Public comments closed this week on the Equal Employment Opportunity Commission’s (EEOC) regulation establishing a national mandate on employers to accommodate workers’ abortions under the Pregnant Workers Fairness Act (PWFA).
During the 30-day comment period, readers submitted 27,230 comments through CatholicVote’s action center. Unconfirmed sources inside the United States Conference of Catholic Bishops (USCCB) state that another 20,800 comments objecting to the rule were submitted through their efforts.
The EEOC reported receiving 63,330 comments in total, meaning that Catholics and their allies provided over 75% of all feedback.
CatholicVote Director of Governmental Affairs Tom McClusky noted:
If the EEOC and the Biden administration have any meaningful interest in “the will of the people,” this figure is incontrovertible evidence that the vast majority of politically-engaged Americans reject the EEOC’s unconscionable regulation.
The public comments show that Americans reject efforts to force employers to accommodate abortions as if helping a mother end her pregnancy can be equated with supporting her through her pregnancy.
Hijacked by Ideology
The PWFA has the potential to fill a void in American employment law, requiring employers to provide “reasonable accommodations” for “limitations related to pregnancy, childbirth, and related conditions.” To its detriment, however, the original act left the interpretation of those terms to the Biden administration’s EEOC, the federal agency responsible for regulating workplace discrimination laws.
As Sharon Fast Gustafson and Rachel N. Morrison observed at National Review:
The PWFA opened a door for EEOC to exercise its long-suppressed desire to issue broader binding regulations related to sex discrimination — regulations that are far broader than those the pro-pregnancy and pro-childbirth PWFA would require. Indeed, the EEOC is trying to use the PWFA as an occasion to regulate way beyond pregnancy, childbirth, and related medical conditions to mandate accommodations for even the opposite — abortion.
No Women or Mothers
The EEOC regulation also erases the words “woman” and “mother” from the PWFA, a move consistent with the radical gender ideology agenda evident in other rules, amicus briefs, and proposals from the Biden administration.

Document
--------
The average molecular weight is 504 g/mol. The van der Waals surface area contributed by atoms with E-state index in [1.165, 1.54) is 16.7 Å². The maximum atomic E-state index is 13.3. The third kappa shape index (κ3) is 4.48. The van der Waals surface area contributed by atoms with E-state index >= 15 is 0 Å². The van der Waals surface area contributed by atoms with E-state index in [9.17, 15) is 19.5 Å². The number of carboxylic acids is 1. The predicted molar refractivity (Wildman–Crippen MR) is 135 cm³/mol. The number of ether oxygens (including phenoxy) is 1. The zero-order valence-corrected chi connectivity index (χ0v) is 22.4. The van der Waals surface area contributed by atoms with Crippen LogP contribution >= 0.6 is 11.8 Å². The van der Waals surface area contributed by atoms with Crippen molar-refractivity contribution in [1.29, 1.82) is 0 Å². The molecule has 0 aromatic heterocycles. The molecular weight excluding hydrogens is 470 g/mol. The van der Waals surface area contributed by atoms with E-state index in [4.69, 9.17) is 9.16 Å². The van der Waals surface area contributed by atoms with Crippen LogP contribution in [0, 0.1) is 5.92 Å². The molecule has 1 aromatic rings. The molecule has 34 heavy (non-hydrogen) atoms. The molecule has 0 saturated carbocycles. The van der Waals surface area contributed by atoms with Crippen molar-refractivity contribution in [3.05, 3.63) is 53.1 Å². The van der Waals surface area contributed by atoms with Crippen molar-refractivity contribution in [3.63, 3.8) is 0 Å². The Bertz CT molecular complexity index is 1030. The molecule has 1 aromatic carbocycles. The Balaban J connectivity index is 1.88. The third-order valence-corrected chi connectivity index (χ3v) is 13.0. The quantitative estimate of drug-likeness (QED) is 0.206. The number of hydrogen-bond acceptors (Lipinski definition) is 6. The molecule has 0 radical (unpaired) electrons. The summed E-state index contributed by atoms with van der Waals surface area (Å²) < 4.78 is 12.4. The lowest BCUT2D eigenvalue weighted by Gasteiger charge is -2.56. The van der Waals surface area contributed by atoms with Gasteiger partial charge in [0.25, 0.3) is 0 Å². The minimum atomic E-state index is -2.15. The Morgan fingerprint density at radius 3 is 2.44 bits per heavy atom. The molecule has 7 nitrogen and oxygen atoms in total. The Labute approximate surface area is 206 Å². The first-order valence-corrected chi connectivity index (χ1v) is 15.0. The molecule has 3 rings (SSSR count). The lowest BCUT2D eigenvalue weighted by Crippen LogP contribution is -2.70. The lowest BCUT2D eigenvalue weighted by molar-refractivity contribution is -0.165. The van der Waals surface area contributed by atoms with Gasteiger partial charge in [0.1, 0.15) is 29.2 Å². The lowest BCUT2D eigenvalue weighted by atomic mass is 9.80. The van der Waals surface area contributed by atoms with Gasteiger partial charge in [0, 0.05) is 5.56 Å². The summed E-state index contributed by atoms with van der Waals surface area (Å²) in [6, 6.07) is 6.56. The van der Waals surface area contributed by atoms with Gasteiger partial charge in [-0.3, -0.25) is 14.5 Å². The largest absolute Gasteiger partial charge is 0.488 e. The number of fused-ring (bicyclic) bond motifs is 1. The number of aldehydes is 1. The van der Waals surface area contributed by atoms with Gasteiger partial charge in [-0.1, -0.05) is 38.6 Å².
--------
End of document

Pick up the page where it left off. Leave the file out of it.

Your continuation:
In September, the Department of Health and Human Services (HHS) published a regulatory proposal that eliminates the words “mother,” “father,” “paternity,” and “his” and “her” from childcare-related laws.
The EEOC regulation is also notably weak on conscience protections.
On page 107, the EOCC cites section 702(a) of the Civil Rights Act, stating that the PWFA’s abortion provisions will not apply to religious employers “with respect to the employment of individuals of a particular religion.”
In other words, Catholic employers will not have to accommodate the abortions or in-vitro fertilization (IVF) procedures of Catholic workers, but the EEOC says nothing about the non-Catholic employees of those same companies.
Abortion… and Beyond
The EEOC isn’t limiting its agenda to the PWFA and so-called “abortion rights.” Its most recently proposed guideline for employers also equates “mis-gendering” employees with sexual harassment.
As reported by CatholicVote:
The EEOC is seeking to replace current legal definitions of sex-based harassment to include “reproductive decisions… about contraception and abortion” as well as “sexual orientation and gender identity.”
According to CatholicVote Director of Government Affairs Tom McClusky, however, the EEOC’s claim that the rule is legally non-threatening is misleading.
“Saying the rule would represent a ‘legal position’ but not be ‘legally binding’ is sending a clear message to employers with Judeo-Christian values – you are on notice,” McClusky said. Under the guidelines, employers with religious objections to using incorrect pronouns in the workplace will be vulnerable to legal action.
Furthermore, McClusky noted, if the rules governing prosecutions of sex-based harassment were extended to cover misuse of pronouns or “dead-naming” then religious accommodation protections for employers under the Civil Rights Act’s Title VII would be rendered void.
The EEOC has also targeted religious employers in an amicus brief in the 7th Circuit case Garrick v. Moody Bible Institute.
While the law tasks the agency with fighting sex discrimination, the agency’s brief rewords its interest to accuse the Moody Bible Institute of “gender discrimination” for requiring male employees to use men’s bathrooms.
The Punishment is the Process
While Moody and most employers who resist the Biden administration’s ideology will ultimately prevail in court under the First Amendment, the punishment will be the process. In Gustafson’s and Morrison’s analysis:
The lesson religious employers learn from prolonged litigation over religious issues is that even if the employers are fully protected by First Amendment, they can’t afford the entanglement and expense of litigating to a conclusion. The EEOC knows this full well.